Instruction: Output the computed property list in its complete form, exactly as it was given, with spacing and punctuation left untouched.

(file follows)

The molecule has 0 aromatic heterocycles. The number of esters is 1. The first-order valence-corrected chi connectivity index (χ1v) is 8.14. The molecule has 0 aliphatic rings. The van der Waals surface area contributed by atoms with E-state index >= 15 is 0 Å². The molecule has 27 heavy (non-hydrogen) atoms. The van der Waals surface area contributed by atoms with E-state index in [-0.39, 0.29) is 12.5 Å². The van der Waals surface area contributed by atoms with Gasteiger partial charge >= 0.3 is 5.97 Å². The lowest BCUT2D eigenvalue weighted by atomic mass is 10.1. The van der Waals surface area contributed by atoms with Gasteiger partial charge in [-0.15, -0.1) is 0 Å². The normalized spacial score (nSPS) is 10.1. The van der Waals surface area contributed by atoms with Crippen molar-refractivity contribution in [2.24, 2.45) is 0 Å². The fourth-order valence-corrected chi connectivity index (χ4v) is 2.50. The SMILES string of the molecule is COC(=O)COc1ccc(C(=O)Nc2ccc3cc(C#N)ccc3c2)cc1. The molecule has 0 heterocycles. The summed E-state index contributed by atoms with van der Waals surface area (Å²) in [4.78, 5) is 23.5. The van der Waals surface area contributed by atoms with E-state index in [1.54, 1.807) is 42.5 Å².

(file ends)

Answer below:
The molecule has 0 aromatic heterocycles. The number of esters is 1. The first-order valence-corrected chi connectivity index (χ1v) is 8.14. The molecule has 0 aliphatic rings. The van der Waals surface area contributed by atoms with E-state index >= 15 is 0 Å². The molecule has 27 heavy (non-hydrogen) atoms. The van der Waals surface area contributed by atoms with E-state index in [-0.39, 0.29) is 12.5 Å². The van der Waals surface area contributed by atoms with Gasteiger partial charge >= 0.3 is 5.97 Å². The lowest BCUT2D eigenvalue weighted by atomic mass is 10.1. The van der Waals surface area contributed by atoms with Gasteiger partial charge in [-0.15, -0.1) is 0 Å². The normalized spacial score (nSPS) is 10.1. The van der Waals surface area contributed by atoms with Crippen molar-refractivity contribution in [2.24, 2.45) is 0 Å². The fourth-order valence-corrected chi connectivity index (χ4v) is 2.50. The SMILES string of the molecule is COC(=O)COc1ccc(C(=O)Nc2ccc3cc(C#N)ccc3c2)cc1. The molecule has 0 heterocycles. The summed E-state index contributed by atoms with van der Waals surface area (Å²) in [4.78, 5) is 23.5. The van der Waals surface area contributed by atoms with E-state index in [1.54, 1.807) is 42.5 Å².